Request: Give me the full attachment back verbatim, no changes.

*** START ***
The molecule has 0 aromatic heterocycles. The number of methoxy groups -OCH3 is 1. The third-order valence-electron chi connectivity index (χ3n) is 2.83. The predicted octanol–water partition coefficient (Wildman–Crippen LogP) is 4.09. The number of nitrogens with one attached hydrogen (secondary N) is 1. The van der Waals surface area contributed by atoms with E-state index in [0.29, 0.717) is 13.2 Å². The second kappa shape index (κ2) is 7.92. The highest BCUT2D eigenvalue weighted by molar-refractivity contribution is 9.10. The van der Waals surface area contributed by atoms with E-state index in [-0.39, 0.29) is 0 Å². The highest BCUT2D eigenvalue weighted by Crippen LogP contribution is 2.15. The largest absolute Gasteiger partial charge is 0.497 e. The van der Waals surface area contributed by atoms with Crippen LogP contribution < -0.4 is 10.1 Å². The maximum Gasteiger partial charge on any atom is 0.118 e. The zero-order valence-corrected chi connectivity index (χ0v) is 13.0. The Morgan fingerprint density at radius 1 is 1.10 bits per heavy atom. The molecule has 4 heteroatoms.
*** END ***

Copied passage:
The molecule has 0 aromatic heterocycles. The number of methoxy groups -OCH3 is 1. The third-order valence-electron chi connectivity index (χ3n) is 2.83. The predicted octanol–water partition coefficient (Wildman–Crippen LogP) is 4.09. The number of nitrogens with one attached hydrogen (secondary N) is 1. The van der Waals surface area contributed by atoms with E-state index in [0.29, 0.717) is 13.2 Å². The second kappa shape index (κ2) is 7.92. The highest BCUT2D eigenvalue weighted by molar-refractivity contribution is 9.10. The van der Waals surface area contributed by atoms with E-state index in [-0.39, 0.29) is 0 Å². The highest BCUT2D eigenvalue weighted by Crippen LogP contribution is 2.15. The largest absolute Gasteiger partial charge is 0.497 e. The van der Waals surface area contributed by atoms with Crippen LogP contribution < -0.4 is 10.1 Å². The maximum Gasteiger partial charge on any atom is 0.118 e. The zero-order valence-corrected chi connectivity index (χ0v) is 13.0. The Morgan fingerprint density at radius 1 is 1.10 bits per heavy atom. The molecule has 4 heteroatoms.